Other studies suggest people with autism are also better in a wide range of perception tasks, such as spotting a pattern in a distracting environment or mentally manipulating complex three-dimensional shapes.

Dr. Mottron, who is also director of the autism program at Hospital Rivière-des-Prairies in Montreal, wants to find effective new teaching strategies that build on these strengths.

He said that people with autism in the workplace may need mediators to help settle situations that trigger anxiety, giving occasions when Ms. Dawson’s computer crashes as an example.

Sometimes autistic team members don’t see the importance of deadlines, Dr. Mottron said, but their contributions are important.

He said the members of his lab with autism are “ordinary’ autistics, not savants like the character played by Dustin Hoffman in the movie Rain Man.

Suzanne Lanthier, executive director of Autism Speaks Canada, said the needs of the adult community, including employment opportunities, have long been overlooked.

“The one in 110 children that are now being diagnosed with autism will grow – are growing – to be one in 110 adults with autism, and their needs, skills and abilities must be taken very seriously by the research community, government, education settings and employers.”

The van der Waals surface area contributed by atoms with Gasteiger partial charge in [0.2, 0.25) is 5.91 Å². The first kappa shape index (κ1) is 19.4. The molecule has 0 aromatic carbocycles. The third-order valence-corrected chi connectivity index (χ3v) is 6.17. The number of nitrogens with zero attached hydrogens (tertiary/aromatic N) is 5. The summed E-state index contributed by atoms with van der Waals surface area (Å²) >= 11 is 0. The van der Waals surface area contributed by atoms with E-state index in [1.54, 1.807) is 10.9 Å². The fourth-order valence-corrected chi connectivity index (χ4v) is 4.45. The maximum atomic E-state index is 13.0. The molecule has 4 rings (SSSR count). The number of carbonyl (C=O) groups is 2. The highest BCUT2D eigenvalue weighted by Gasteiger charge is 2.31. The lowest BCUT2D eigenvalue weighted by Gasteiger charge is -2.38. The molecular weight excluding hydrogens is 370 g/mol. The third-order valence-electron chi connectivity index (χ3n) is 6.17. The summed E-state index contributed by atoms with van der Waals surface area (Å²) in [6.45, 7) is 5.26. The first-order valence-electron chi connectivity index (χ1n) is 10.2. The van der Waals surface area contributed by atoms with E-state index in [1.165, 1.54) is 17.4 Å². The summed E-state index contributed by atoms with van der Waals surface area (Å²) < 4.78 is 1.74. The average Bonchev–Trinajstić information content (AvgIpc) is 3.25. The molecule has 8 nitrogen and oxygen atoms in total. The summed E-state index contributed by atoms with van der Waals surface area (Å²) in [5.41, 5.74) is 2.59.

It is important to remember that autism looks different in every individual, she said.

“A person with an autism spectrum disorder can be highly verbal but have significant sensory issues or social communication issues or cognitive impairments,” she said. Others with autism have no spoken language.

These individuals may have normal intelligence, Dr. Mottron said, but it is important to differentiate intelligence and adaptation. Many autistic individuals depend on non-autistics for their regular life.

“We know that. But if we have intelligence, we should use it.”

A number of organizations have been formed to help people with autism find meaningful work, including a non-profit group in Illinois called Aspiritech and The Specialist People Foundation in Denmark.

Dr. Mottron sees people with autism as especially suited for academic science.

“From a young age, they may be interested in information and structures, such as numbers, letters, mechanisms and geographical patterns – the basis of scientific thinking. Their intense focus can lead them to become self-taught experts in scientific subjects.”

THE AUTISTIC ADVANTAGE

Michelle Dawson has autism and has been collaborating with researcher Laurent Mottron for seven years. In an e-mail exchange, she responded to a question about the strengths she brings to the research team.

“Mostly I'm useful because I have extreme versions of what are usually called autistic deficits. One example: My responses to anomalies are extreme and impossible to deflect. Until I resolve the anomaly, I can be hugely disruptive (there are witnesses!). I really can't help it, and there's the problem of others being oblivious to the anomalies I perceive, which should make things even worse. So this sounds severely dysfunctional and just plain bad. But I've been given opportunities to be in contexts where spotting anomalies at multiple scales, and pursuing them no matter what, has been sort of productive, at least so far. If I were less extreme in this respect, less “severe,” I wouldn't be useful in research in any way.”